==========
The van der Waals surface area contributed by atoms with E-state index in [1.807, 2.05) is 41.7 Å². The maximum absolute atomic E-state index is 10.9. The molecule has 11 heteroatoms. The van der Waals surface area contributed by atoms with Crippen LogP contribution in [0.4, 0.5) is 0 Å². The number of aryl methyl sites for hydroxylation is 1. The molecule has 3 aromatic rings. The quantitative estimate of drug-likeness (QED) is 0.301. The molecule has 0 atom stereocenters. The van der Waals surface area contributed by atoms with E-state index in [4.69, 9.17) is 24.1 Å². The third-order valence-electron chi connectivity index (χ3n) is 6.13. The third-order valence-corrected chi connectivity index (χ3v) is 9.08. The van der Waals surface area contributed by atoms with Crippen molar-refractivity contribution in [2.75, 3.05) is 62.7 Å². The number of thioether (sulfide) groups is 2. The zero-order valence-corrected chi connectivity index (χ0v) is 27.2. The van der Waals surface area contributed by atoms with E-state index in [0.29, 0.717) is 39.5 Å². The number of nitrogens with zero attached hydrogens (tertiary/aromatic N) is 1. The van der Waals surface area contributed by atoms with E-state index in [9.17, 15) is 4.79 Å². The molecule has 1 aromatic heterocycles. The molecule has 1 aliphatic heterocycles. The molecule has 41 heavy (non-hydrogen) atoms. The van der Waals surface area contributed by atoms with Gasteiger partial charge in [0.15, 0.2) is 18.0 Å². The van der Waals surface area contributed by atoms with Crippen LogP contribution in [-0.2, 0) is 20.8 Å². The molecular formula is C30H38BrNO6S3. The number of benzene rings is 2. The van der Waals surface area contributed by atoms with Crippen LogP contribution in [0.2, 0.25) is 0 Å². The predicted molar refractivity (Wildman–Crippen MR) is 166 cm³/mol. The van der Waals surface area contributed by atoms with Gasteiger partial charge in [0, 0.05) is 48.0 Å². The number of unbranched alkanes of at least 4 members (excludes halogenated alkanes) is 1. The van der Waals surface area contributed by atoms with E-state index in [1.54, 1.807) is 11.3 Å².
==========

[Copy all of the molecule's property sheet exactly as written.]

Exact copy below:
The van der Waals surface area contributed by atoms with E-state index in [1.807, 2.05) is 41.7 Å². The maximum absolute atomic E-state index is 10.9. The molecule has 11 heteroatoms. The van der Waals surface area contributed by atoms with Crippen LogP contribution in [0.4, 0.5) is 0 Å². The number of aryl methyl sites for hydroxylation is 1. The molecule has 3 aromatic rings. The quantitative estimate of drug-likeness (QED) is 0.301. The molecule has 0 atom stereocenters. The van der Waals surface area contributed by atoms with E-state index in [4.69, 9.17) is 24.1 Å². The third-order valence-electron chi connectivity index (χ3n) is 6.13. The third-order valence-corrected chi connectivity index (χ3v) is 9.08. The van der Waals surface area contributed by atoms with Crippen molar-refractivity contribution in [2.75, 3.05) is 62.7 Å². The number of thioether (sulfide) groups is 2. The zero-order valence-corrected chi connectivity index (χ0v) is 27.2. The van der Waals surface area contributed by atoms with E-state index in [0.29, 0.717) is 39.5 Å². The number of nitrogens with zero attached hydrogens (tertiary/aromatic N) is 1. The van der Waals surface area contributed by atoms with E-state index in [9.17, 15) is 4.79 Å². The molecule has 1 aromatic heterocycles. The molecule has 1 aliphatic heterocycles. The molecule has 41 heavy (non-hydrogen) atoms. The van der Waals surface area contributed by atoms with Gasteiger partial charge in [0.15, 0.2) is 18.0 Å². The van der Waals surface area contributed by atoms with Crippen LogP contribution in [-0.2, 0) is 20.8 Å². The molecular formula is C30H38BrNO6S3. The number of benzene rings is 2. The van der Waals surface area contributed by atoms with Crippen LogP contribution in [0.2, 0.25) is 0 Å². The predicted molar refractivity (Wildman–Crippen MR) is 166 cm³/mol. The van der Waals surface area contributed by atoms with Gasteiger partial charge in [0, 0.05) is 48.0 Å². The number of unbranched alkanes of at least 4 members (excludes halogenated alkanes) is 1. The van der Waals surface area contributed by atoms with E-state index in [1.54, 1.807) is 11.3 Å².